Here’s the story that raised the question: In 2012 American citizen and pastor Saeed Abedini was arrested in Iran and taken to Tehran’s notorious Evin prison. Since then his wife Naghmeh tirelessly worked political, religious, and social connections to win his release.
Last November Naghmeh emailed supporters that she was backing out of all public appearances for a season of prayer and fasting, admitting that her pastor husband had abused her physically, emotionally, and sexually (pornography addiction). Twelve days later she released a statement saying she regretted her admissions. “I was under great psychological and emotional distress.” Yet five days after Saeed’s release on January 21, Naghmeh filed for legal separation–and a restraining order to make sure her husband doesn’t try to snatch their two children.
Franklin Graham wrote, “Other than God, no one knows the details and the truth of what has happened between Saeed and Naghmeh except them. There’s an old saying that there are at least two sides to every story. I can tell one thing for sure–not everything that has been reported in the media is true.”
Probably not. But something fishy is going on. Saeed admits he’s not a perfect husband (when accused of something, why do we say that? To admit to something that’s true of everyone only makes the claimant sound less convincing), but claims, “Much of what I have read in Naghmeh’s posts and subsequent media reports is not true.” Perhaps, but Naghmeh’s claim that the abuse started early in their marriage is buttressed by the fact that in 2007, Saeed attended eight court-ordered anger management sessions and was put on probation for a year. The charge? Misdemeanor domestic assault. It’s possible something’s been made up or exaggerated, but since domestic violence is so severely under-reported, it’s likely the charges have at least some merit.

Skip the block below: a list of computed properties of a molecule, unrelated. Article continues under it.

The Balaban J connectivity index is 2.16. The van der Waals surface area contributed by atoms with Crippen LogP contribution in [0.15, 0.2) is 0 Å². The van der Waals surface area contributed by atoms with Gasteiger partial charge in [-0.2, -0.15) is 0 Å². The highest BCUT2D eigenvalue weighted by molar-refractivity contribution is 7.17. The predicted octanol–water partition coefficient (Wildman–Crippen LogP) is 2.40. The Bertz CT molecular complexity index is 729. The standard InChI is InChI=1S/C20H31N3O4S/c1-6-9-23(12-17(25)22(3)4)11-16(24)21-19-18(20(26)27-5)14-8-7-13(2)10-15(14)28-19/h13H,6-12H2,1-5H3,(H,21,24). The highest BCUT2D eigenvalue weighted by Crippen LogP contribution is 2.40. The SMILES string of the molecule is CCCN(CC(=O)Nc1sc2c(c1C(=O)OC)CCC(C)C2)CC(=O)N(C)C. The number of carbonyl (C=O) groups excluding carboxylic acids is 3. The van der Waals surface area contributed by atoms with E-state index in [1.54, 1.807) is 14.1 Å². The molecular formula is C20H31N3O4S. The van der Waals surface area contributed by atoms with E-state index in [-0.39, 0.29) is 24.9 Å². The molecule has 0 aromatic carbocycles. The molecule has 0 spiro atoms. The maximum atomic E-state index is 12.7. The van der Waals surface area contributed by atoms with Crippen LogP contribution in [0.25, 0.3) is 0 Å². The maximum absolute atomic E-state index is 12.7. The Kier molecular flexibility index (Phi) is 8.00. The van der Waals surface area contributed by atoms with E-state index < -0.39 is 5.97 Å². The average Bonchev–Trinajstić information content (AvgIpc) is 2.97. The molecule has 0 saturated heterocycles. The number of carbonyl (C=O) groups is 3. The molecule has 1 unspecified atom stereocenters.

I once had a man tell me that if I teach men to lead their wives, it will lead to domestic violence. Well, all I have to teach is God’s wisdom–I don’t have any of my own. And God says, “…the head of the woman is man…” Here’s the thing, what that headship looks like is sometimes poorly exemplified by Christian men. It should look like this: For husbands, this means love our wives, just as Christ loved the church. He gave up his life for her to make her holy and clean, washed by the cleansing of God’s word. …husbands ought to love their wives as they love their own bodies (Ephesians 5:25-28).
To help men understand what this kind of leadership and Jesus-like headship looks like, I often talk about being “shepherds”–not just men who are put in charge, but men who are given responsibility. In other words, my understanding of 1 Corinthians 11:3 is that husbands will one day answer to God about how well they cared for, protected, provided for, and led, their families. One of the false conclusions some husbands make is that leadership means making sure everyone falls into line (although that ability with children does matter for elder candidates–see 1 Timothy 3:4-5; Titus 1:6). Not so. Yes, God tells wives to submit to their husbands (Ephesians 5:22-24, Colossians 3:18; 1 Peter 3:1), but never tells husbands to make sure their wives do. Scripture does tell husbands about wives, …never treat them harshly (Colossians 3:19).
Pastor Abedini comes out of a Middle Eastern Islamic Persian culture–where a husband’s leadership is quite authoritarian. Violence is permitted–implied in the Iranian Civil Code that governs marriage, and confirmed by the rare consequences for a husband who hurts or even kills his wife. In his 2004 study of domestic violence in Iran, Dr. Ghazi Tabatabaei, concluded that 66% of all Iranian wives are assaulted in their first year of marriage–either by their husband, or an in-law. I wonder if the US government had already alerted Naghmeh back in November that her husband’s release was imminent and she got scared. Especially if verbal abuse was ongoing on their phone calls and Skyping.
How did Jesus treat his wife? Beat her for not doing what he wanted? Backhand her? Threaten her? Yell at her? Demean her? Betray her by watching unknown women undress?
Jesus died for her. To mirror the kind of love Jesus has for His bride, a sinful Christian husband loves (an action–not just an affection) his wife and doesn’t raise a hand to his wife, mock her, shout at her, or substitute online strippers for her. Just as the church treasures the other Partner of its covenant, so a husband treasures her.
Perhaps Pastor Abedini is innocent of everything. Or maybe he abuses his wife but is convinced he doesn’t. Recently my wife and I were talking about people having blind spots–not believing they are a certain kind of person, or behave a certain way. I asked her, “So, what are my blind spots?” Yikes. Husband, maybe you should ask your wife?